Education post-2015: Equity, measurability and finance

Report
Education post-2015: Equity, measurability and finance
Pauline Rose Director, Education for All Global Monitoring Report
May 2013
EU Member States Education and Development Experts Meeting, Brussels
Development begins with a good education
 Need to reach out to noneducation specialists to say
education is key to catalyst
change
 Present new analysis on
effects of education to
extend Education Counts
campaign: to be released
beginning of September for
the UN General Assembly
Economic benefits
Education:
 Reduces poverty
 Enhances shared
prosperity for all
 Creates better jobs
Healthy lives
Education:
 Reduces child and
maternal mortality
 Reduces child
malnutrition
 Increases child
vaccinations
Healthy societies
Education:
 Empowers women
 Promotes democracy
and good governance
 Improves knowledge
and attitudes towards
environmental
sustainability
One overarching goal for global framework
Dakar: Equitable quality lifelong education and learning for all
GMR: Ensure that by 2030, everyone has an equal opportunity
to learn the basics, whatever their circumstances
Save the Children: By 2030 we will ensure all children receive a
good-quality education and have good learning outcomes
GCE: By 2030, all children and youth are receiving a quality preprimary, primary, and lower secondary education
Basic Education Coalition: By 2030, all children and youth
should complete primary and lower secondary education which
enables them to meet measurable learning standards and
acquire relevant skills so they may become responsible,
productive members of society
Five individual goals: Equity, measurability and finance
Overall goal: Ensure that by 2030, everyone has an equal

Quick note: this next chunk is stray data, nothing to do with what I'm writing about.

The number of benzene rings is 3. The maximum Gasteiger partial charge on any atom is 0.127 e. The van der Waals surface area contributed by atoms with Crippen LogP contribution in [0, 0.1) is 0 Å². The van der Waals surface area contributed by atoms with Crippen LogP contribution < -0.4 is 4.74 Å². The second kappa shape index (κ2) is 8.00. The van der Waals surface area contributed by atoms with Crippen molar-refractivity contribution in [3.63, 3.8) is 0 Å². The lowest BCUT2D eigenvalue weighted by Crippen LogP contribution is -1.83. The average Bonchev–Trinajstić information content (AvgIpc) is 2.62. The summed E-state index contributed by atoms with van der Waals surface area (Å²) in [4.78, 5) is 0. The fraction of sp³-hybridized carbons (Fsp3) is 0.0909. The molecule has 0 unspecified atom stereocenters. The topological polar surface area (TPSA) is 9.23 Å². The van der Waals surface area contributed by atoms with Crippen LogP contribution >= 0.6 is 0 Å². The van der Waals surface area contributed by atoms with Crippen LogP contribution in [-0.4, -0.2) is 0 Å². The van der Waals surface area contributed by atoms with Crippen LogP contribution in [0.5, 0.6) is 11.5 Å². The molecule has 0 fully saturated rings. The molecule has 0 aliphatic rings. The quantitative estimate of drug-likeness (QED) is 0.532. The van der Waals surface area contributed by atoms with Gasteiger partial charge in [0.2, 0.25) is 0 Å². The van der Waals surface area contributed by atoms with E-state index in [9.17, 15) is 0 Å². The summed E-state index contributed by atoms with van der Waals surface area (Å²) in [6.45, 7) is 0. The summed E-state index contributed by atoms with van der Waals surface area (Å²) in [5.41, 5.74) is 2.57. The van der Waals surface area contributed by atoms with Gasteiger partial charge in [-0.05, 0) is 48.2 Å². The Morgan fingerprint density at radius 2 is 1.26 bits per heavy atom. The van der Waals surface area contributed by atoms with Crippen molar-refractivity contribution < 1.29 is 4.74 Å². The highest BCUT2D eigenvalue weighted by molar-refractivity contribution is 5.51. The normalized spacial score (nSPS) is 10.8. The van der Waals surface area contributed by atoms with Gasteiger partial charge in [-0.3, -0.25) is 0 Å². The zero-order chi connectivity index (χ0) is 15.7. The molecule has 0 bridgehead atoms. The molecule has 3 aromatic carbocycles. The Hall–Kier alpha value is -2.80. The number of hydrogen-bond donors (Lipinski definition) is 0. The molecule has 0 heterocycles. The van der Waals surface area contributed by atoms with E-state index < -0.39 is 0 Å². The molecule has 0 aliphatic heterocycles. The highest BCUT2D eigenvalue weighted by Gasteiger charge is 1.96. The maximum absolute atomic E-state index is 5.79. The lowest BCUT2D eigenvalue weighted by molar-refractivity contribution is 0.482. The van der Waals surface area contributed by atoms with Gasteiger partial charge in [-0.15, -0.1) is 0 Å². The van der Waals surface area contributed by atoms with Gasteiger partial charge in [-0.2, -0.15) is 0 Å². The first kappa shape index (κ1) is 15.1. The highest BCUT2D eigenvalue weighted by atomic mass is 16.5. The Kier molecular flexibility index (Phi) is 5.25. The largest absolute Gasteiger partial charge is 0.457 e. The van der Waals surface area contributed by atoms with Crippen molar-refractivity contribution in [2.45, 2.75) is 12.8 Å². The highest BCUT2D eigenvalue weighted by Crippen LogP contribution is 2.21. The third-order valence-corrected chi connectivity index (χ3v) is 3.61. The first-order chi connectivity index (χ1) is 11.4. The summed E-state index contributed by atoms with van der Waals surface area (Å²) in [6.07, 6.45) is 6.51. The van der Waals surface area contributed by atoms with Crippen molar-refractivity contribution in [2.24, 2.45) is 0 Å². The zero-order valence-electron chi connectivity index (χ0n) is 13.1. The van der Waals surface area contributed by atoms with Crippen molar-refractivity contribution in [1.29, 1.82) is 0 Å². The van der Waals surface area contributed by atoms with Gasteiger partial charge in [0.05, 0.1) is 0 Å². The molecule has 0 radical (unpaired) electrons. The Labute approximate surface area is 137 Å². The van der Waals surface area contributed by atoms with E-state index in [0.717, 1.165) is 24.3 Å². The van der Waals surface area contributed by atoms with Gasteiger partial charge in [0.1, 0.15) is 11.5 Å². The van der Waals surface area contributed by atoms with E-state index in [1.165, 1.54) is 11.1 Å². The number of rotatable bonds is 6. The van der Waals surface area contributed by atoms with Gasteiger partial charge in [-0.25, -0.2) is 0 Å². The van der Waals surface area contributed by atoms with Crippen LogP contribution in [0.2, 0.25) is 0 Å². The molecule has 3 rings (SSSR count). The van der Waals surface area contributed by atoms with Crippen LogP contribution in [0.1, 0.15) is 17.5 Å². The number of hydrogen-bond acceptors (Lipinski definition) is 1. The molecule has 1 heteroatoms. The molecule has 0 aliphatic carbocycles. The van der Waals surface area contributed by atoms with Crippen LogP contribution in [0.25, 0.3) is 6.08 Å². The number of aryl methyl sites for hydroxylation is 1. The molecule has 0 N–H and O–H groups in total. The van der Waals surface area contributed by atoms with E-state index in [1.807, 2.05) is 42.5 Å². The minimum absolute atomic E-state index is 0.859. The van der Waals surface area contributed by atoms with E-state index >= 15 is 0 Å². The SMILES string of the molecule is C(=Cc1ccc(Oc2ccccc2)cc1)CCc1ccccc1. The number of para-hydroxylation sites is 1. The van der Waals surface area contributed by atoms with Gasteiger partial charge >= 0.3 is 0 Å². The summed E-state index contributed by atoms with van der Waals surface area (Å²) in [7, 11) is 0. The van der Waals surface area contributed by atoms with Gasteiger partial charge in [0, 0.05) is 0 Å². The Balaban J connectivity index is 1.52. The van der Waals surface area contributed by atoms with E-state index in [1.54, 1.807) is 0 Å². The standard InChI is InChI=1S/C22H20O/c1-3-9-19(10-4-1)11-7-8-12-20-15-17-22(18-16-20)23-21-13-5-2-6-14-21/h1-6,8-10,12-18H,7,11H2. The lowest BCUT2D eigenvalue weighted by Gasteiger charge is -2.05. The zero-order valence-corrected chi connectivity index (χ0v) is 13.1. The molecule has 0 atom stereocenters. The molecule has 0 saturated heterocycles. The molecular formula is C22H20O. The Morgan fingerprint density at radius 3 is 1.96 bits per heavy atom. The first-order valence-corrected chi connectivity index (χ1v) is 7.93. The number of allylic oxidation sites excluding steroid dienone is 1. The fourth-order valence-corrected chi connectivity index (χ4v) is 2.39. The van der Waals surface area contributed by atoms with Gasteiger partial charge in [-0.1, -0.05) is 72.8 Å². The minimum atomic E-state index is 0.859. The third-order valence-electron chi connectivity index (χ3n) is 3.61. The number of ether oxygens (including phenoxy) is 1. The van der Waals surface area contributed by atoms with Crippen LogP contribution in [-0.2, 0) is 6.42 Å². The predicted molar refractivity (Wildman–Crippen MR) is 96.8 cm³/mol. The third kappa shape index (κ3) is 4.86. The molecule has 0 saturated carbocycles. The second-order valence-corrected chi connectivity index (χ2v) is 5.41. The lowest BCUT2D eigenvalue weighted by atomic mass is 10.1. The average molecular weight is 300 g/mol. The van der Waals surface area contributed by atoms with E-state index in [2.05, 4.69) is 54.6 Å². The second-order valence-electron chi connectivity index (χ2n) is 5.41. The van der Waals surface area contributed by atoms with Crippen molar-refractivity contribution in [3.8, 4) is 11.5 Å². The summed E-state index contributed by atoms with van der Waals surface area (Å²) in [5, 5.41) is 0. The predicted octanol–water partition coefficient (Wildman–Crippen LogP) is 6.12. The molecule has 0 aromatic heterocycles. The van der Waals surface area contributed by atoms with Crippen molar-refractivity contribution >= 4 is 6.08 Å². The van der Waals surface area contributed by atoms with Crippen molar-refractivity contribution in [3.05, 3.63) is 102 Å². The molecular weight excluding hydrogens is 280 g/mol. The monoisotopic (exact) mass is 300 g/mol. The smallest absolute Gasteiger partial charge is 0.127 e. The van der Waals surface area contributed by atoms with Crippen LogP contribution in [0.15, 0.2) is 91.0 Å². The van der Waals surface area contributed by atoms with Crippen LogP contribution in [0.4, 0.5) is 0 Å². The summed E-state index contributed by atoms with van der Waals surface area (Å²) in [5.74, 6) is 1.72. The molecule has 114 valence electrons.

opportunity to learn the basics, whatever their circumstances
1. Completion of early childhood education, primary education
and lower secondary education
2. Quality of early childhood care and education, primary
education and lower secondary education
3. Acquisition of youth and adult skills
4. Elimination of inequalities
5. Financing of education
Equity
Individual goals:
Average years of schooling misleading measure of progress
Rwanda and Nigeria, 17-22 year olds. Less than four years of schooling
Nepal, 17-22 year olds. Mean years of education, 2001-2011
www.education-inequalities.org
Need to track lowest performing group
Ethiopia, Never been to school aged 7-16 years, 2011
www.education-inequalities.org
Why we need a financing goal
Total aid to education disbursements, 2002 to 2010
2010: US $3 billion
spent on basic
education in low
income countries
By 2030, ensure that no country is prevented from achieving education goals
by a lack of resources
Source: OECD-DAC (2012).
Filling the $26 billion financing gap for basic education
Average annual resources needed
to finance basic education (2012-2015)
US $53 billion
US $ billion
Donors:
Meet 0.7% target
1.3
Financing gap
US $26 billion
DAC Aid US $3 billion
Government
expenditure
US $25 billion
Donors:
Reallocate student
imputed costs
2.4
Remaining
financing
gap
3.4
Donors:
Prioritise basic
education
4.0
Government:
Increase tax base
7.3
Government:
Prioritise basic
education
7.5
Extending goals to lower secondary widens finance gap to $38 bil
Average annual resources needed to finance
basic and secondary education (2012-2015)
US $77 billion
US $ billion
Financing gap
US $38 billion
Donors:
Meet 0.7% target
1.3
Donors:
Reallocate student
imputed costs
3.1
DAC Aid US $3 billion
Government
expenditure
US $36 billion
Remaining
financing
gap
7.6
Donors:
Prioritise basic
& lower
secondary
education
6.1
Government:
Increase tax base
9.9
Government:
Prioritise basic
education
9.8
EFA Global Monitoring Report
www.efareport.unesco.org
Blog: efareport.wordpress.com
Twitter: @efareport #edpost2015

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